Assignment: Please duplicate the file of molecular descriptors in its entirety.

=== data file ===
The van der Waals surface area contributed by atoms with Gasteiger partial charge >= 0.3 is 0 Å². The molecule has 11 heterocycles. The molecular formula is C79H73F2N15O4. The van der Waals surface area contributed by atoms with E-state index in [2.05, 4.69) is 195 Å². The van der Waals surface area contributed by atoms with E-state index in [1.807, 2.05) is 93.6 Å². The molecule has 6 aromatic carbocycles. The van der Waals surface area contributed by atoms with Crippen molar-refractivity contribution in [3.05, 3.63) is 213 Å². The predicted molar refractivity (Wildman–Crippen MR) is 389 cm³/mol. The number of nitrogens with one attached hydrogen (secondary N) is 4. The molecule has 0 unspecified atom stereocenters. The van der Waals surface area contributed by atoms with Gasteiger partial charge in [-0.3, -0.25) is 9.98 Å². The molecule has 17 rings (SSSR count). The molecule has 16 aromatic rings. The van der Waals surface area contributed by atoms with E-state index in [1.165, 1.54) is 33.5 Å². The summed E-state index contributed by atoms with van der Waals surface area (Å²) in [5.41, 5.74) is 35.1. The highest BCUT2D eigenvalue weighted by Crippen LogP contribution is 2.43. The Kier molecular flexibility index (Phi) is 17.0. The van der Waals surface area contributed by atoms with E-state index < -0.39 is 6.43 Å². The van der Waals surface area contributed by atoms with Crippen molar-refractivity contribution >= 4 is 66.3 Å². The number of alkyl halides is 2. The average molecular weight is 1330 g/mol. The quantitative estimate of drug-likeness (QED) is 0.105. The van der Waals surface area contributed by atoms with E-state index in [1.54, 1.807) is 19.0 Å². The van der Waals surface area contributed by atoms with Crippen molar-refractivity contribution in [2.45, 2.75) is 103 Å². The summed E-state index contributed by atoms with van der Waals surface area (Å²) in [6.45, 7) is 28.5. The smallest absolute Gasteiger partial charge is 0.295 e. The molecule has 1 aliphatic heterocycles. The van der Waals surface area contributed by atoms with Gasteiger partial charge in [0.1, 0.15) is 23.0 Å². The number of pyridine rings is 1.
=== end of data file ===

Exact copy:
The van der Waals surface area contributed by atoms with Gasteiger partial charge >= 0.3 is 0 Å². The molecule has 11 heterocycles. The molecular formula is C79H73F2N15O4. The van der Waals surface area contributed by atoms with E-state index in [2.05, 4.69) is 195 Å². The van der Waals surface area contributed by atoms with E-state index in [1.807, 2.05) is 93.6 Å². The molecule has 6 aromatic carbocycles. The van der Waals surface area contributed by atoms with Crippen molar-refractivity contribution in [3.05, 3.63) is 213 Å². The predicted molar refractivity (Wildman–Crippen MR) is 389 cm³/mol. The number of nitrogens with one attached hydrogen (secondary N) is 4. The molecule has 0 unspecified atom stereocenters. The van der Waals surface area contributed by atoms with Gasteiger partial charge in [-0.3, -0.25) is 9.98 Å². The molecule has 17 rings (SSSR count). The molecule has 16 aromatic rings. The van der Waals surface area contributed by atoms with E-state index in [1.165, 1.54) is 33.5 Å². The summed E-state index contributed by atoms with van der Waals surface area (Å²) in [5.41, 5.74) is 35.1. The highest BCUT2D eigenvalue weighted by Crippen LogP contribution is 2.43. The Kier molecular flexibility index (Phi) is 17.0. The van der Waals surface area contributed by atoms with E-state index < -0.39 is 6.43 Å². The van der Waals surface area contributed by atoms with Crippen molar-refractivity contribution >= 4 is 66.3 Å². The number of alkyl halides is 2. The average molecular weight is 1330 g/mol. The quantitative estimate of drug-likeness (QED) is 0.105. The van der Waals surface area contributed by atoms with E-state index in [1.54, 1.807) is 19.0 Å². The van der Waals surface area contributed by atoms with Crippen molar-refractivity contribution in [2.45, 2.75) is 103 Å². The summed E-state index contributed by atoms with van der Waals surface area (Å²) in [6.45, 7) is 28.5. The smallest absolute Gasteiger partial charge is 0.295 e. The molecule has 1 aliphatic heterocycles. The van der Waals surface area contributed by atoms with Gasteiger partial charge in [0.1, 0.15) is 23.0 Å². The number of pyridine rings is 1.